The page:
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Article
January 1963

Significance of Urate Crystals in Synovial Fluids

Arch Intern Med. 1963;111(1):99-102. doi:10.1001/archinte.1963.03620250103014
Abstract

Recent reports by Hollander and his coworkers1-2 have stressed the diagnostic potentiality of synovial fluid examination in patients with gouty arthritis. These authors have pointed out the significance of the finding of urate crystals in joint fluid. By ordinary light microscopy the crystals appear as short, rod-like structures with parallel sides and rounded ends (Fig. 1). By polarized light they can be seen to be negatively birefringent and appear as discrete bright rods against a dark background (Fig. 2). McCarty has shown that the crystals disappear after enzymatic digestion by uricase.2 This report is based on 27 observations of the synovial fluids from 22 patients with gout and confirms the specificity of the finding of urate crystals in patients with gouty arthritis.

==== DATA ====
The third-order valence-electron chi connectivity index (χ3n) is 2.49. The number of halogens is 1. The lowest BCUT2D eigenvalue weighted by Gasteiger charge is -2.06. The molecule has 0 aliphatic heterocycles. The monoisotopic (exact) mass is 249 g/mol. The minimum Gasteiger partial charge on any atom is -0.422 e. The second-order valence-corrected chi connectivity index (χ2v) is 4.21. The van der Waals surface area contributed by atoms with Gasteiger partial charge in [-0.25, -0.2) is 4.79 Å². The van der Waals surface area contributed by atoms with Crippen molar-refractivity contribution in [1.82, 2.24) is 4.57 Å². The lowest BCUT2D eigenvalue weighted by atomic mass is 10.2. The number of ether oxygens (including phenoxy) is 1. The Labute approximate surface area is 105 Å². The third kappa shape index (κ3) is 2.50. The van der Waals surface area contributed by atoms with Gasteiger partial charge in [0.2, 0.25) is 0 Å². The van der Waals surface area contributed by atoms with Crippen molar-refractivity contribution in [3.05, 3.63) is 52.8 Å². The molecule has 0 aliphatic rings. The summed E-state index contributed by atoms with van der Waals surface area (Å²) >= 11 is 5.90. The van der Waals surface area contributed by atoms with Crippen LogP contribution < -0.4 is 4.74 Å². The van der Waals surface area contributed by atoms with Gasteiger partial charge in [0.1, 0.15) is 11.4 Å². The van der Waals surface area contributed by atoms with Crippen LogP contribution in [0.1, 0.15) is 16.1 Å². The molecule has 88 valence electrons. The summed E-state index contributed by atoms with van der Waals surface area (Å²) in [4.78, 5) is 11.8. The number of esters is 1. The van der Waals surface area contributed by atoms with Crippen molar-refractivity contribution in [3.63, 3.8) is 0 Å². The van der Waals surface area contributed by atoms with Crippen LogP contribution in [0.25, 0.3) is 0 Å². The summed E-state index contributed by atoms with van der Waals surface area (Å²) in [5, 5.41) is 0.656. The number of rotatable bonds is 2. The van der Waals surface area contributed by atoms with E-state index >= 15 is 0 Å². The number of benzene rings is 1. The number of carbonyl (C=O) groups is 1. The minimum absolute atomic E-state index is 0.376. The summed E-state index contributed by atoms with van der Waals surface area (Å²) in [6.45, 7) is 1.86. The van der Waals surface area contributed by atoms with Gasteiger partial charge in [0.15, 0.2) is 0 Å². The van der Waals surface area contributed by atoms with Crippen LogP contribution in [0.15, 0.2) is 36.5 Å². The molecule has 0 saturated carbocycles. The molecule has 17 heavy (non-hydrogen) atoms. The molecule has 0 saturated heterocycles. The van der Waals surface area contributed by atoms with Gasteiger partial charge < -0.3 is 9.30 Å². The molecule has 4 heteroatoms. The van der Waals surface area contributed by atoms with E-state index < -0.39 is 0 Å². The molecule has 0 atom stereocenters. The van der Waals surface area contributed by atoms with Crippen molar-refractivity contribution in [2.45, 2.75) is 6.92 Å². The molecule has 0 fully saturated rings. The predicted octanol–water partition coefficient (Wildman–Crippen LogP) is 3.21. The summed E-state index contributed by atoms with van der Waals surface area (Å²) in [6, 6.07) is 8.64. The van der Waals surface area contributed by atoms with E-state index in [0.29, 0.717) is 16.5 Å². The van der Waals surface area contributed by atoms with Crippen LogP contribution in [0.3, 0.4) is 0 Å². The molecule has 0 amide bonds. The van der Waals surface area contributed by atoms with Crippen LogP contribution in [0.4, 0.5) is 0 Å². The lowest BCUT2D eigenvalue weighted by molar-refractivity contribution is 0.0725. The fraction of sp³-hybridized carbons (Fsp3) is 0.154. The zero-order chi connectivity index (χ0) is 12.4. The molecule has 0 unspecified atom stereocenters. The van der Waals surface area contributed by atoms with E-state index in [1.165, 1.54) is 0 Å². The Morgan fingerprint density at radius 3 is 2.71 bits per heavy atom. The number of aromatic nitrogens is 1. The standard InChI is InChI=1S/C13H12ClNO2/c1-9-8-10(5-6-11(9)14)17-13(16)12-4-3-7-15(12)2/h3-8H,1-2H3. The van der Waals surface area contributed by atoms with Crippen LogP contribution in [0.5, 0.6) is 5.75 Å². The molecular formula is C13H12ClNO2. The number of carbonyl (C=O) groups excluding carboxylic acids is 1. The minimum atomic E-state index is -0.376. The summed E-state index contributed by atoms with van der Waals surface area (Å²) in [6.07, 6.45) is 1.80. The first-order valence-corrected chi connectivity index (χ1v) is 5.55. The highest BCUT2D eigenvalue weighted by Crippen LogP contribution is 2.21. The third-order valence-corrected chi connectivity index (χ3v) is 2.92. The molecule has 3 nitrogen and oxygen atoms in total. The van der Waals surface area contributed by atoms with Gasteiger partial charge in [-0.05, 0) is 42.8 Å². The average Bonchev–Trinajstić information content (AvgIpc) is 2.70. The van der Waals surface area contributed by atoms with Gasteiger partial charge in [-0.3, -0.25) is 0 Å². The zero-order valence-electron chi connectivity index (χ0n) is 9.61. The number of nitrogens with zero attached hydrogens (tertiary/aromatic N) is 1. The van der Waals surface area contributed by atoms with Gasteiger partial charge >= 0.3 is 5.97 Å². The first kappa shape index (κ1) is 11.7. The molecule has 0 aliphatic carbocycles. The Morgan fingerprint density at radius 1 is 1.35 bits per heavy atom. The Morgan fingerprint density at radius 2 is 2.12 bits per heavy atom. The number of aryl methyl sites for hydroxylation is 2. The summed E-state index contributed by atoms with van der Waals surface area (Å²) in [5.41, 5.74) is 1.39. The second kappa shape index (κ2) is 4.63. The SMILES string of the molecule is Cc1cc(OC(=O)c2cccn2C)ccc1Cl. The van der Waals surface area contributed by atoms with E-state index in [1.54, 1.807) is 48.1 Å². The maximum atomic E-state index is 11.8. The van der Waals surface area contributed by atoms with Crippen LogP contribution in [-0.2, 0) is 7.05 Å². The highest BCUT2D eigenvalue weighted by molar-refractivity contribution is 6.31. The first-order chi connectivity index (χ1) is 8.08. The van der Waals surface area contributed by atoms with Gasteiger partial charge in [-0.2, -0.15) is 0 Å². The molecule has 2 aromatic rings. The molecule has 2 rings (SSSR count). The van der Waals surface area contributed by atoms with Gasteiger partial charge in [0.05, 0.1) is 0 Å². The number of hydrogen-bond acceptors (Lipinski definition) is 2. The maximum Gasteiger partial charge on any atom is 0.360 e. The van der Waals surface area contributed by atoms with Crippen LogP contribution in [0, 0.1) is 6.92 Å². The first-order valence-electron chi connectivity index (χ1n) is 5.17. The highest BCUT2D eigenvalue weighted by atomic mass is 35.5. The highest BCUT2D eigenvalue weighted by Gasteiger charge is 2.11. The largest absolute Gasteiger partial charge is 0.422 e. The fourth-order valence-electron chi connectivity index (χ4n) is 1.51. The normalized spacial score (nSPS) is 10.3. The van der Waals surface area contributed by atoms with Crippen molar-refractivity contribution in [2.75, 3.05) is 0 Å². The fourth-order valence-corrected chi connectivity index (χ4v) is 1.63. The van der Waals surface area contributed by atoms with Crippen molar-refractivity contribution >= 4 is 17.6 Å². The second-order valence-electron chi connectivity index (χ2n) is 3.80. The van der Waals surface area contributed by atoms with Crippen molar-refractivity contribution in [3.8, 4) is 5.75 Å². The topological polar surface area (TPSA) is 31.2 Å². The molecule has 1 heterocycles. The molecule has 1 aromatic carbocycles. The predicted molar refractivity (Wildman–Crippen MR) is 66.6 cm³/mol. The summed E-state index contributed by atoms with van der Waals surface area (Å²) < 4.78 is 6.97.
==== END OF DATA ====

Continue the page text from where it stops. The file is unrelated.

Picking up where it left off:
Materials and Methods  Synovial fluid was obtained from the affected joints of 22 patients with gout. The diagnosis of gout was made without reference to the

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